If you’re considering renting a moped during your upcoming Hawaii vacation, you’re in for a treat! Mopeds can be affordable, exciting, and easily-maneuvered, giving you access to all the points-of-interest without sitting in traffic.
However, a recent rash of moped accidents has prompted local Emergency Medical Services paramedics to issue a warning to moped-users: be careful and wear a helmet! Hawaii doesn’t require users to wear a helmet, but it’s important you protect yourself, and that means taking every precaution.
According to the Honolulu Star Advertiser, since Sunday, Emergency Medical Services paramedics have gone to the aid of four people in separate moped accidents, one fatal, one critical and two serious.
Tuesday’s moped accident, in which a 51-year-old Waianae man died, underscores the dangers associated with mopeds.
“Mopeds are thought to be convenient and inexpensive, but the risks could cost you your life,” EMS spokeswoman Shayne Enright told the Honolulu Star Advertiser. “What you planned to be a quick trip from point A to point B could result in a long hospital stay or worse.”
Moped accidents have been averaging two a month on Oahu, with 20 so far this year, totaling 24 injured, according to data gleaned from EMS media reports.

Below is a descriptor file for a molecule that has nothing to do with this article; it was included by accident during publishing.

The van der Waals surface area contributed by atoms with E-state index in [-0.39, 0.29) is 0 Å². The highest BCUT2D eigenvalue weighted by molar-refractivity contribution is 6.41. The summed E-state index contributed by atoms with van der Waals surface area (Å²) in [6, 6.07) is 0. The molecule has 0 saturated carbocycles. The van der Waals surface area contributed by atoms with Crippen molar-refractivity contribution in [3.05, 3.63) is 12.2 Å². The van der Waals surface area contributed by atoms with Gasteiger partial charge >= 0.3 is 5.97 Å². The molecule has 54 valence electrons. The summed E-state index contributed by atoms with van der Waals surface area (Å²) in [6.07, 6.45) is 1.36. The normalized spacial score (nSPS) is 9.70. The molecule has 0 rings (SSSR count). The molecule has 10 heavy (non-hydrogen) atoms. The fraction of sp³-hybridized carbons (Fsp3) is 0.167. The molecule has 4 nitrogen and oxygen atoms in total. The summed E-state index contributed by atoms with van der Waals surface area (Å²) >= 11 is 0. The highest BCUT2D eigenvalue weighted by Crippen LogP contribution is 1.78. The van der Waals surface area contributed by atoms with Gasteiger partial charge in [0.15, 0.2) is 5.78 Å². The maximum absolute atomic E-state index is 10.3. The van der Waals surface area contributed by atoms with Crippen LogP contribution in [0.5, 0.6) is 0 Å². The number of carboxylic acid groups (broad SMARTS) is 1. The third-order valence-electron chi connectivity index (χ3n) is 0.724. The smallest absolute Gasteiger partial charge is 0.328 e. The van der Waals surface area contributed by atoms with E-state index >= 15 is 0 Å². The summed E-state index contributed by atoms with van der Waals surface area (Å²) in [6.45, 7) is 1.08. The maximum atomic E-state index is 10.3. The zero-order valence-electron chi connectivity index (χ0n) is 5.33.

Tuesday’s accident was the first moped fatality this year, compared with four moped fatalities for 2014 and five in 2013, the Honolulu Police Department says. (HPD’s Traffic Division keeps track of critical and fatal accidents but not serious ones.)
Of those 24 injured in 2015, one died, three were critically injured, 16 were seriously injured, two were in stable condition and one declined to be taken to the hospital. They range in age from a 4-year-old boy to a 77-year-old woman.
“For decades, paramedics have treated traumatic injuries caused by moped crashes, and still just today we responded to two separate crashes where both riders weren’t wearing helmets,” Enright told the Honolulu Star Advertiser Monday.
EMS recommends wearing full protective gear during every trip on a moped. That includes a helmet, jacket, gloves, long pants and closed-toe shoes
“At the very least always wear a helmet,” Enright says. “We see mopeds equipped to go faster than they were meant to go. When you lose control and hit the asphalt or pavement and you are not wearing any gear, your body is not designed to sustain that amount of extensive trauma.”
A motorcycle industry professional who asked that his name not be used said moped use is fraught with danger far more than motorcycle use for two reasons: Moped drivers are not required to take a certification course as motorcyclists are; and mopeds often exceed the 35 mph maximum speed allowable by law because they are frequently equipped with after-market parts that allow them to travel up to 50 mph.
Moped operators are required by law to follow the speed limits and must have a driver’s license.
Several of the crashes this year were single-moped crashes. EMS reports say in some cases the moped operator lost control, sometimes striking a stationary vehicle or a guardrail. Others were hit by a vehicle.